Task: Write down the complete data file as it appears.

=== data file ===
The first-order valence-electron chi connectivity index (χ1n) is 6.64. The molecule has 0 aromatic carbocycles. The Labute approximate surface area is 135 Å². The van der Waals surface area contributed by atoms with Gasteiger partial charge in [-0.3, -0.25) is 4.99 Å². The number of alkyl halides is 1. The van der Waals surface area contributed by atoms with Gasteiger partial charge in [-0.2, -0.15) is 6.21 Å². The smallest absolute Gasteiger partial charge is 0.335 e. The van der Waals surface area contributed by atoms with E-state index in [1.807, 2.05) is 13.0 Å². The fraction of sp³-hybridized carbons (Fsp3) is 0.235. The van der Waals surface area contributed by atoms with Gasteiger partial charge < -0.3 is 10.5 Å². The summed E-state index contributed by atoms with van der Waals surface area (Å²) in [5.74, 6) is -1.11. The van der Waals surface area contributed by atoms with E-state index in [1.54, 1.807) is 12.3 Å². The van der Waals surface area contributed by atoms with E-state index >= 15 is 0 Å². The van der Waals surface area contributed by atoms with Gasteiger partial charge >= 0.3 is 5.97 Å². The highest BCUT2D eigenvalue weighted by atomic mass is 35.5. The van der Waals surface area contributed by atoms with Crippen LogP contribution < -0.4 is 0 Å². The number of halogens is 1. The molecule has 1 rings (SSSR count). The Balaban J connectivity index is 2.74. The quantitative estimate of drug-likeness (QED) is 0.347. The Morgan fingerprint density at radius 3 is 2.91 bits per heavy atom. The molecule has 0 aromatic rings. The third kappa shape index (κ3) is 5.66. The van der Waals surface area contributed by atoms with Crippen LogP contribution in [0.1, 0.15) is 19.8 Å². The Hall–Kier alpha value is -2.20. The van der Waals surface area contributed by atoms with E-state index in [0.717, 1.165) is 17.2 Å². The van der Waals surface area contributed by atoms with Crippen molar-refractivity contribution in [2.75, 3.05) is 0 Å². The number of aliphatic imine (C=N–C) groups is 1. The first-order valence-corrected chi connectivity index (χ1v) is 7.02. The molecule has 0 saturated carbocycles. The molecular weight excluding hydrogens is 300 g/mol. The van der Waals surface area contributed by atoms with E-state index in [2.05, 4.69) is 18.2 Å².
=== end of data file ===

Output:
The first-order valence-electron chi connectivity index (χ1n) is 6.64. The molecule has 0 aromatic carbocycles. The Labute approximate surface area is 135 Å². The van der Waals surface area contributed by atoms with Gasteiger partial charge in [-0.3, -0.25) is 4.99 Å². The number of alkyl halides is 1. The van der Waals surface area contributed by atoms with Gasteiger partial charge in [-0.2, -0.15) is 6.21 Å². The smallest absolute Gasteiger partial charge is 0.335 e. The van der Waals surface area contributed by atoms with E-state index in [1.807, 2.05) is 13.0 Å². The fraction of sp³-hybridized carbons (Fsp3) is 0.235. The van der Waals surface area contributed by atoms with Gasteiger partial charge < -0.3 is 10.5 Å². The summed E-state index contributed by atoms with van der Waals surface area (Å²) in [5.74, 6) is -1.11. The van der Waals surface area contributed by atoms with E-state index in [1.54, 1.807) is 12.3 Å². The van der Waals surface area contributed by atoms with E-state index >= 15 is 0 Å². The van der Waals surface area contributed by atoms with Gasteiger partial charge >= 0.3 is 5.97 Å². The highest BCUT2D eigenvalue weighted by atomic mass is 35.5. The van der Waals surface area contributed by atoms with Crippen LogP contribution < -0.4 is 0 Å². The number of halogens is 1. The molecule has 1 rings (SSSR count). The Balaban J connectivity index is 2.74. The quantitative estimate of drug-likeness (QED) is 0.347. The Morgan fingerprint density at radius 3 is 2.91 bits per heavy atom. The molecule has 0 aromatic rings. The third kappa shape index (κ3) is 5.66. The van der Waals surface area contributed by atoms with Crippen LogP contribution in [0.1, 0.15) is 19.8 Å². The Hall–Kier alpha value is -2.20. The van der Waals surface area contributed by atoms with E-state index in [0.717, 1.165) is 17.2 Å². The van der Waals surface area contributed by atoms with Crippen molar-refractivity contribution in [2.75, 3.05) is 0 Å². The number of aliphatic imine (C=N–C) groups is 1. The first-order valence-corrected chi connectivity index (χ1v) is 7.02. The molecule has 0 saturated carbocycles. The molecular weight excluding hydrogens is 300 g/mol. The van der Waals surface area contributed by atoms with E-state index in [2.05, 4.69) is 18.2 Å².